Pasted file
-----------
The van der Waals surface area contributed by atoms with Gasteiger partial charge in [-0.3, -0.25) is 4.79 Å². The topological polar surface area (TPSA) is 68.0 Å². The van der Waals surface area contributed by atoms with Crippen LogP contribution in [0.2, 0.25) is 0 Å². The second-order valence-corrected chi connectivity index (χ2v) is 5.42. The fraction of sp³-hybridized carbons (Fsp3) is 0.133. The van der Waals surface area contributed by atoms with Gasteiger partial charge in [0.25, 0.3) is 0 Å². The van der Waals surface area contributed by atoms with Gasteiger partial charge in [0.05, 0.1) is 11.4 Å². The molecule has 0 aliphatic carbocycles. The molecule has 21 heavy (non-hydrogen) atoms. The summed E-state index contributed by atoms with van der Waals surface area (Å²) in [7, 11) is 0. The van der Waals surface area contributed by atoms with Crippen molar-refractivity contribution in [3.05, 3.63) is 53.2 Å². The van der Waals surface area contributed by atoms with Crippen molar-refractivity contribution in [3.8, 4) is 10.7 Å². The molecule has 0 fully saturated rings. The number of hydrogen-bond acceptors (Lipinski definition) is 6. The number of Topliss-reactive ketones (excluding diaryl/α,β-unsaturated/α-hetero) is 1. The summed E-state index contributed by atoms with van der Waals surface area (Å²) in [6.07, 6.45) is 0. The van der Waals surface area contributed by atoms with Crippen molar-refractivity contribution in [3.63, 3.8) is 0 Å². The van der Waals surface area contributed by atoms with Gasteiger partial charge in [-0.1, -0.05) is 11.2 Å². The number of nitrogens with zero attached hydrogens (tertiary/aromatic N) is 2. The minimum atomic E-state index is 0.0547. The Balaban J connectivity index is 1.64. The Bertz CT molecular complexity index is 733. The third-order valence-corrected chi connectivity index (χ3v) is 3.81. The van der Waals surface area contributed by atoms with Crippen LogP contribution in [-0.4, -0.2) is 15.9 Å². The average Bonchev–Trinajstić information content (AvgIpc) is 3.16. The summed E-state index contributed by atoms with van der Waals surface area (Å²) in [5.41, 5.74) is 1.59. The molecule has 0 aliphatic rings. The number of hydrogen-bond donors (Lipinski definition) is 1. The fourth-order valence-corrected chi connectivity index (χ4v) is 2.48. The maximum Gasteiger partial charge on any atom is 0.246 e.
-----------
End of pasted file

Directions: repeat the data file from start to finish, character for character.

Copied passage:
The van der Waals surface area contributed by atoms with Gasteiger partial charge in [-0.3, -0.25) is 4.79 Å². The topological polar surface area (TPSA) is 68.0 Å². The van der Waals surface area contributed by atoms with Crippen LogP contribution in [0.2, 0.25) is 0 Å². The second-order valence-corrected chi connectivity index (χ2v) is 5.42. The fraction of sp³-hybridized carbons (Fsp3) is 0.133. The van der Waals surface area contributed by atoms with Gasteiger partial charge in [0.25, 0.3) is 0 Å². The van der Waals surface area contributed by atoms with Gasteiger partial charge in [0.05, 0.1) is 11.4 Å². The molecule has 0 aliphatic carbocycles. The molecule has 21 heavy (non-hydrogen) atoms. The summed E-state index contributed by atoms with van der Waals surface area (Å²) in [7, 11) is 0. The van der Waals surface area contributed by atoms with Crippen molar-refractivity contribution in [3.05, 3.63) is 53.2 Å². The van der Waals surface area contributed by atoms with Crippen molar-refractivity contribution in [3.8, 4) is 10.7 Å². The molecule has 0 fully saturated rings. The number of hydrogen-bond acceptors (Lipinski definition) is 6. The number of Topliss-reactive ketones (excluding diaryl/α,β-unsaturated/α-hetero) is 1. The summed E-state index contributed by atoms with van der Waals surface area (Å²) in [6.07, 6.45) is 0. The van der Waals surface area contributed by atoms with Crippen molar-refractivity contribution in [3.63, 3.8) is 0 Å². The van der Waals surface area contributed by atoms with Gasteiger partial charge in [-0.1, -0.05) is 11.2 Å². The number of nitrogens with zero attached hydrogens (tertiary/aromatic N) is 2. The minimum atomic E-state index is 0.0547. The Balaban J connectivity index is 1.64. The Bertz CT molecular complexity index is 733. The third-order valence-corrected chi connectivity index (χ3v) is 3.81. The van der Waals surface area contributed by atoms with Crippen LogP contribution in [-0.4, -0.2) is 15.9 Å². The average Bonchev–Trinajstić information content (AvgIpc) is 3.16. The summed E-state index contributed by atoms with van der Waals surface area (Å²) in [5.41, 5.74) is 1.59. The molecule has 0 aliphatic rings. The number of hydrogen-bond donors (Lipinski definition) is 1. The fourth-order valence-corrected chi connectivity index (χ4v) is 2.48. The maximum Gasteiger partial charge on any atom is 0.246 e.